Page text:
Nothing should be taken for granted in 1996.
The year started with a bang with the shutdown of Royal Cruise Line, Here was an established brand name with a fleet of relatively modem ships that, when it counted, could not be sold.
Then came the announcement from Holland America Line that a successor is in line for A. Kirk Lanterman, President and CEO, who is 64, although reports of hls retirement have outlasted the entire careers of other cruise line executives. In adilition, HAL has also finally decided to withdraw the Rotterdam (Sept. 30, 1997) after years of reports of her pending retirement.
More recently, Richard Sasso has been appointed President and CEO at Celebrity Cruises, which will see a partial turnover of senior management, and consolidation of all its operations in Miami.
Meanwhile, it is noteworthy that the companies that once made up the luxury segment, Royal Viking Line and Norwegian American, are gone. By year’s end only the Vistafjord will remain with Cunard Line.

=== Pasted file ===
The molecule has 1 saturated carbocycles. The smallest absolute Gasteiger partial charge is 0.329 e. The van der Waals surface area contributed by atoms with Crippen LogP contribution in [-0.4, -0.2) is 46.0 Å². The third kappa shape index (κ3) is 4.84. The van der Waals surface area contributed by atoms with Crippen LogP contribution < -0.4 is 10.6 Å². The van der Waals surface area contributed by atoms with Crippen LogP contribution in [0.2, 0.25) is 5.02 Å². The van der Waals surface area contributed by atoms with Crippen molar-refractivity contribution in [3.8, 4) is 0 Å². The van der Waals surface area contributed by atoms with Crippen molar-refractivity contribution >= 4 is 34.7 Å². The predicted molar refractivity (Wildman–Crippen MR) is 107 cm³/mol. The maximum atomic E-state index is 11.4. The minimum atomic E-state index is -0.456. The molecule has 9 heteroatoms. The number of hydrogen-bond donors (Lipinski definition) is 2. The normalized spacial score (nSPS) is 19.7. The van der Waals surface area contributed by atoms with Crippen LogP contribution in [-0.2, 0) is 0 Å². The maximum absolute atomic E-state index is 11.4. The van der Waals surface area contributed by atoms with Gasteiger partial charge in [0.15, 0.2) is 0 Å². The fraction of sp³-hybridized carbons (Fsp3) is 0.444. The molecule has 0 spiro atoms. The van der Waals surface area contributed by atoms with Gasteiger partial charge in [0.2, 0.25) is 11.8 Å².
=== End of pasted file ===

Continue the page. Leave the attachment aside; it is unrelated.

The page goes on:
Instead, it is the small luxury-ship operators that are creating excitement today, with Seabourn Cruise Line taking on the Seaboum Legend, and Silversea Cruises ordering two new ships.
ln adilition. the two biggest operators, Carnival Corporation and Royal Caribbean Cruises, may soon be venturing into Europe. Both companies are seeking acquisitions that would allow them to enter the European markets.
Topping off the first 31 days of 1996 are new reports that Carnival is poised to take over Norwegian Cruise Line. A top executive at Carnival suggested it is only a matter of time.
Meanwhile, Cruise Lines International Association is struggling to launch a generic cruise promotional campaign. As the President of a medium-sized cruise line put it: “We agree with the concept of a generic campaign since we clearly need to stimulate the market. But, we have to find the practical form that will benefit all the member cruise lines.”